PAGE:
On the character front, however, I’m happy to say that Hollow City is a great improvement on Miss Peregrine’s Home for Peculiar Children. Having already met Miss Peregrine’s strange young brood, Hollow City spends time getting to know them as people – and for the most part, Ransom Riggs does a bang-up job (at least with 6 of the main characters). This is Jacob’s story, and in Hollow City he truly comes into his own as a young man and a peculiar. Jacob learns how his power manifests and even how to hone and weaponize his ability to sense hollows, and he also comes to embrace the budding emotions he has for fellow peculiar, Emma (a fantastic character in her own right). A firestarter, a leader, devastatingly confident and optimistic, Emma glows with the force of her personality (and it’s no wonder the more reserved Jacob falls for her). Other standout characters in this particular volume are the exasperating Enoch, sensitive bee-keeper Hugh, super-strong Bronwyn, scholarly Millard, and sweet young Olive.
One final note on the characters: I also love the idea that these are children in appearance but not in age; they are children who have lived the same day for decades, protected by Miss Peregrine’s loop in time. In one exchange, for example, Emma tells Jacob that she’s an old woman, that he has his whole life ahead of him, that she’ll turn to dust long before his time is up. In my opinion, this is where Hollow City shines brighter than its predecessor: the story of these outcast children is incredibly sad, and Hollow City tells their tale as real people, as opposed to the gimmicky kids with strange superpowers presented in Miss Peregrine. These are children who have been rejected by their families, shunned by society, and hunted by monsters (both human and otherwise). But these children have found a home with Miss Peregrine, and happiness with others who understand and accept their peculiarities – of course they will do anything to save their beloved Miss P, and their way of life.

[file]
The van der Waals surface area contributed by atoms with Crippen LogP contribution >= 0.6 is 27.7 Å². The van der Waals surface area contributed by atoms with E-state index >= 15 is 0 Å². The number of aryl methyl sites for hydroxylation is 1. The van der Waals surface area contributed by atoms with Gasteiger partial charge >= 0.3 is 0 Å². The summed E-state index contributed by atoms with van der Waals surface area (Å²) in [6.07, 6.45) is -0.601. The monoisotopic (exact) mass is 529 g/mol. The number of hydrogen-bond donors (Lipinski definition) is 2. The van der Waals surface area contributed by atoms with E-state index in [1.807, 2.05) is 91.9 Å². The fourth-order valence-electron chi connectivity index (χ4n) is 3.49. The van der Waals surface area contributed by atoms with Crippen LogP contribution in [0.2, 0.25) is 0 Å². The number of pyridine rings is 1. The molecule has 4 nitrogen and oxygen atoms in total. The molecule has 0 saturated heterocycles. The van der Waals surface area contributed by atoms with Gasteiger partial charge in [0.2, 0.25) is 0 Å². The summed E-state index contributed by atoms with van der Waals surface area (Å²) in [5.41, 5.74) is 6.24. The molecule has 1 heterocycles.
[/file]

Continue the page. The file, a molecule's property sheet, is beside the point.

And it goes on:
Finally, I’d be remiss if I didn’t at least mention the photographs that tell a parallel story to Riggs’ prose. Plenty has been said about the gimmick of creepy photographs in the first book; how the story was written around some cool images instead of vice versa. Apparently, Riggs went about writing this second novel in a different fashion – writing the story first, then finding images that suited the text. (I’m not entirely sure I buy that on the whole; the cover image, for example, is a purely tangential exchange with the peculiar children thrown in for creep-factor, as are some of the circus images in the last 50 pages of the book.) All that said, the images are so deliciously creepy and fantastic, I can easily forgive minor clunkiness in attempts to integrate those images to the text.
Ultimately, Hollow City is an entertaining, if lopsided, trip. And when you end a book with that kind of cliffhanger? Well, it’s easy for me to say that I’ll certainly be back for more.
Notable Quotes/Parts: You can read an excerpt online HERE.
Additional Thoughts: Check out these adorably creepy Valentines from Quirk Books, taken from pictures in Hollow City:
Rating: 6 – Good
Reading Next: Saga, Volume 2 by Brian K. Vaughan & Fiona Staples